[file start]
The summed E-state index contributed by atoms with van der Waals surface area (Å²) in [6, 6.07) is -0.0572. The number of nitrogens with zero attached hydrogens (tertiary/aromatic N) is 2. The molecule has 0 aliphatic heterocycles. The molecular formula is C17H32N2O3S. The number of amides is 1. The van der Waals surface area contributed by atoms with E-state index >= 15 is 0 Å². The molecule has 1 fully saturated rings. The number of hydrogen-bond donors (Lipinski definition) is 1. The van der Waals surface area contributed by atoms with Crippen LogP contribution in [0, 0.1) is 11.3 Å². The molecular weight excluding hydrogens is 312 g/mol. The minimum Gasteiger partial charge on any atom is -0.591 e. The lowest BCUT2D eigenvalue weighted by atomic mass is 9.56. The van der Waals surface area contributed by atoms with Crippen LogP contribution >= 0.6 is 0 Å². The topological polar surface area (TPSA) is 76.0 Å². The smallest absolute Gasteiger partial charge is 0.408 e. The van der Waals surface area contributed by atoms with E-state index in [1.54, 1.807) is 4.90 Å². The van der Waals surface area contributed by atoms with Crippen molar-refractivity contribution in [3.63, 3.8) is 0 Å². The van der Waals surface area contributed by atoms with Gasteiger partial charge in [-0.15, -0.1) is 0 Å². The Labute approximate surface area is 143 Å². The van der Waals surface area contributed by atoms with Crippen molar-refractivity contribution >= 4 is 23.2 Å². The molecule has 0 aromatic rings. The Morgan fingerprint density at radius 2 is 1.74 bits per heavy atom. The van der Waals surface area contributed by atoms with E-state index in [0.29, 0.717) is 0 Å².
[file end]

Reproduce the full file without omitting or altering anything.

The summed E-state index contributed by atoms with van der Waals surface area (Å²) in [6, 6.07) is -0.0572. The number of nitrogens with zero attached hydrogens (tertiary/aromatic N) is 2. The molecule has 0 aliphatic heterocycles. The molecular formula is C17H32N2O3S. The number of amides is 1. The van der Waals surface area contributed by atoms with E-state index >= 15 is 0 Å². The molecule has 1 fully saturated rings. The number of hydrogen-bond donors (Lipinski definition) is 1. The van der Waals surface area contributed by atoms with Crippen LogP contribution in [0, 0.1) is 11.3 Å². The molecular weight excluding hydrogens is 312 g/mol. The minimum Gasteiger partial charge on any atom is -0.591 e. The lowest BCUT2D eigenvalue weighted by atomic mass is 9.56. The van der Waals surface area contributed by atoms with Crippen LogP contribution >= 0.6 is 0 Å². The topological polar surface area (TPSA) is 76.0 Å². The smallest absolute Gasteiger partial charge is 0.408 e. The van der Waals surface area contributed by atoms with E-state index in [1.54, 1.807) is 4.90 Å². The van der Waals surface area contributed by atoms with Crippen molar-refractivity contribution in [3.63, 3.8) is 0 Å². The van der Waals surface area contributed by atoms with Gasteiger partial charge in [-0.15, -0.1) is 0 Å². The Labute approximate surface area is 143 Å². The van der Waals surface area contributed by atoms with Crippen molar-refractivity contribution >= 4 is 23.2 Å². The molecule has 0 aromatic rings. The Morgan fingerprint density at radius 2 is 1.74 bits per heavy atom. The van der Waals surface area contributed by atoms with E-state index in [0.29, 0.717) is 0 Å².